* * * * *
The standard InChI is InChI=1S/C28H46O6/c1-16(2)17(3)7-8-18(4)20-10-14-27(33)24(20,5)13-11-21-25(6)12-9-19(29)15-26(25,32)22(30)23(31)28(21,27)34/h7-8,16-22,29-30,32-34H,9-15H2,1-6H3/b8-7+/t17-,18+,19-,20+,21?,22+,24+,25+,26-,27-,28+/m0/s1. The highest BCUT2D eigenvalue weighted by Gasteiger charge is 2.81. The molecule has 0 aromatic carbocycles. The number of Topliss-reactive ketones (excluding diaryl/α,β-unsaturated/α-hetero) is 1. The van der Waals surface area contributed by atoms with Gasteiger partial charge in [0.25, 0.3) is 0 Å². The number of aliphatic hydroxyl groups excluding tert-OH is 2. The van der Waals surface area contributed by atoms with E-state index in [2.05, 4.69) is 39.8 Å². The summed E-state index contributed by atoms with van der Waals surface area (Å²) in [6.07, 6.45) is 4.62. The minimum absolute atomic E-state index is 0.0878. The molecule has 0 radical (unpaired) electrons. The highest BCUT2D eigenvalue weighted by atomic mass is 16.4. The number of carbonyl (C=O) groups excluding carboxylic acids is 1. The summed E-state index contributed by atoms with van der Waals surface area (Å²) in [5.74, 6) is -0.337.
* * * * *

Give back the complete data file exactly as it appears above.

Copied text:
The standard InChI is InChI=1S/C28H46O6/c1-16(2)17(3)7-8-18(4)20-10-14-27(33)24(20,5)13-11-21-25(6)12-9-19(29)15-26(25,32)22(30)23(31)28(21,27)34/h7-8,16-22,29-30,32-34H,9-15H2,1-6H3/b8-7+/t17-,18+,19-,20+,21?,22+,24+,25+,26-,27-,28+/m0/s1. The highest BCUT2D eigenvalue weighted by Gasteiger charge is 2.81. The molecule has 0 aromatic carbocycles. The number of Topliss-reactive ketones (excluding diaryl/α,β-unsaturated/α-hetero) is 1. The van der Waals surface area contributed by atoms with Gasteiger partial charge in [0.25, 0.3) is 0 Å². The number of aliphatic hydroxyl groups excluding tert-OH is 2. The van der Waals surface area contributed by atoms with E-state index in [2.05, 4.69) is 39.8 Å². The summed E-state index contributed by atoms with van der Waals surface area (Å²) in [6.07, 6.45) is 4.62. The minimum absolute atomic E-state index is 0.0878. The molecule has 0 radical (unpaired) electrons. The highest BCUT2D eigenvalue weighted by atomic mass is 16.4. The number of carbonyl (C=O) groups excluding carboxylic acids is 1. The summed E-state index contributed by atoms with van der Waals surface area (Å²) in [5.74, 6) is -0.337.